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Kyah Pembarya! Should You Give Money to Street Children?

Filled under: Lifestyle 
Anti-Mendicancy Law

Whenever I see girls and boys…

Christmas is around the corner. And so expect an increasing number of street children.

Street children begging for loose change are all over the metro. They come in various forms with different tactics to tug your heartstrings.

Some ride jeepneys to give out envelopes and wipe the passengers’ feet. There were times when they will rush towards cars and jeepneys during traffic jams to wipe the windshields before asking for money. They don’t even care if the rags they use are greasy.

I used to see ragged teens who will ask for fares because they claimed to be lost and out of cash to get home. There are street children holding babies, others with a missing limb, and some too thin their bones are sticking out.

Most of these kids will never stop shouting “Kyah, ateh, pembarya!”

Though it is heart-wrenching to ignore these kids, we all must be aware that begging is outright illegal. In fact, Presidential Decree No. 1563 was created to eradicate the begging in the streets.

Presidential Decree No. 1563

Begging has been used to exploit children. In 2016, Quezon City social welfare coordinator Nonie Metran revealed that there are individuals who take Aetas and their children to Metro Manila to make them beg.

The Mendicancy Law of 1978 was created to eradicate begging and promote rehabilitation of minors.

It has defined begging or mendicancy as a factor that “breeds crime, creates traffic hazards, endangers health, and exposes mendicants to indignities and degradation.”

Any person caught giving money to beggars are subject to fines. Children not older than 15 years old who are found begging will be apprehended as neglected children. The Department of Social Services and Development or any duly licensed child placement agency should take custody of these kids.

Are You Really Helping with Your Money?

With giving even a few coins, you are encouraging beggars to continue begging in the streets even if they endanger their own lives and the motorists.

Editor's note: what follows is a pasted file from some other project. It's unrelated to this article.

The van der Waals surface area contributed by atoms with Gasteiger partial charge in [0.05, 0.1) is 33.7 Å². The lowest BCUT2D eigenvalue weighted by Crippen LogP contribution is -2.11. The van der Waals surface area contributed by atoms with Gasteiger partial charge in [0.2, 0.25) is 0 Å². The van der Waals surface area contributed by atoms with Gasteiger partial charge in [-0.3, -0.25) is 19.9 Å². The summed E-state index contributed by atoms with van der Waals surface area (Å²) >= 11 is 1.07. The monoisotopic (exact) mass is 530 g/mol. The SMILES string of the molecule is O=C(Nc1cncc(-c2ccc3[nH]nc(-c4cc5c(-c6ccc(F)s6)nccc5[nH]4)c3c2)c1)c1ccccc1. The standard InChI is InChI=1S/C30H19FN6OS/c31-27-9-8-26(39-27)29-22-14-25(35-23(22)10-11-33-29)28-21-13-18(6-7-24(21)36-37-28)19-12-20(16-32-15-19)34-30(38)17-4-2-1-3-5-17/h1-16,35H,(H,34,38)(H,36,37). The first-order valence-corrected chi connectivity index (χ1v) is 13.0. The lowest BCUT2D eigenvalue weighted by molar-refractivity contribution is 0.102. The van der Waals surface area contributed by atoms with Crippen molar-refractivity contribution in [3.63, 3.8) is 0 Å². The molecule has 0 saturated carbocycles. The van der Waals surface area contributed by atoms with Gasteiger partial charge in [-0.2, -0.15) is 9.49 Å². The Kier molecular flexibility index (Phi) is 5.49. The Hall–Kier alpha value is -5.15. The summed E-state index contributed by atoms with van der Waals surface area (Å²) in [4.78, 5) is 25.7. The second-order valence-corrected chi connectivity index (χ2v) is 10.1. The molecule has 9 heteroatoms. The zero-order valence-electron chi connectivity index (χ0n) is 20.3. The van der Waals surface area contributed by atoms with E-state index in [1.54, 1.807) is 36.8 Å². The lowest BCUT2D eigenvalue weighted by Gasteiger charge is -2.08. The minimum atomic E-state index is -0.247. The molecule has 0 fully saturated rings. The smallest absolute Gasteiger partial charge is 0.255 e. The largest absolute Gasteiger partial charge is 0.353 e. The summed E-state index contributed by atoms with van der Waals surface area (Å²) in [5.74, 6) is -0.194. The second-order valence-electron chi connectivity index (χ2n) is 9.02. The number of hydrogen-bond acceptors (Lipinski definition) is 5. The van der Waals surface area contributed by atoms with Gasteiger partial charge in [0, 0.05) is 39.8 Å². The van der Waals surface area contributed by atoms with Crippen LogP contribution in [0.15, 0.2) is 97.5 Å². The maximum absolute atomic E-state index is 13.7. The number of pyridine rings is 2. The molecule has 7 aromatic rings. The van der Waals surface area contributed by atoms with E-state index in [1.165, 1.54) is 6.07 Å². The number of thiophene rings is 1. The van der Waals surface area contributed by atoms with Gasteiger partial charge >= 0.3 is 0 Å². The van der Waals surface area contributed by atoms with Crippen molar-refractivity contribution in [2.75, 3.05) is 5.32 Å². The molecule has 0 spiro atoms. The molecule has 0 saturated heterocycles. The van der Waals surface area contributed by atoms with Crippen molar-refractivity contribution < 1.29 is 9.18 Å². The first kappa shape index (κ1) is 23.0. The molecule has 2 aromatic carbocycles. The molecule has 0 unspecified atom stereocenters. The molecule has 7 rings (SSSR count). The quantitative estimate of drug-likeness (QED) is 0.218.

Economist Tyler Cowen shared, “the more you give to beggars, the harder beggars will try.”  They become abusive and gets rowdy on people who refuse to give some money.

So even if they don’t belong in a shadowy syndicate, children get the wrong impression when you give them money. They tend to think that it is okay to beg. And how sure are you that they are indeed going to buy food?

No matter how good your intentions are, your money can bring more harm.

For the past years, street kids in Metro Manila are so fund of cheap solvents that people started calling them “rugby” boys.

Dr Rustico Apolonio of Cebu City Treatment and Rehabilitation Center said rugby causes loss of appetite. This is why it is taken by those without financial ability to buy food. However, they also experience confusion and disorientation which makes them hostile. The police can’t arrest them because they are just minors and they refuse to say where their parents are.

Don’t Let Your Money Go to Waste

As regular employees, struggling self-employed or allottee of an OFW, we all can’t afford to waste money. We may just talk about a few extra coins, but if you regularly give to every begging street kid, the amount will also add up.

Add to that, if you give them money, you do not have an assurance that it will be used for their own good. You are teaching them to beg for a living. What will happen to these mga batang hamog when they grow up? Will they still beg for a living?

Now that Christmas is just a few weeks from now, do not let these kids take advantage of you. Instead of giving money carelessly, you can just give biscuits. You might feel selfish, but your act of kindness using monetary help will only make the situation worst.

Save your money and save these kids.

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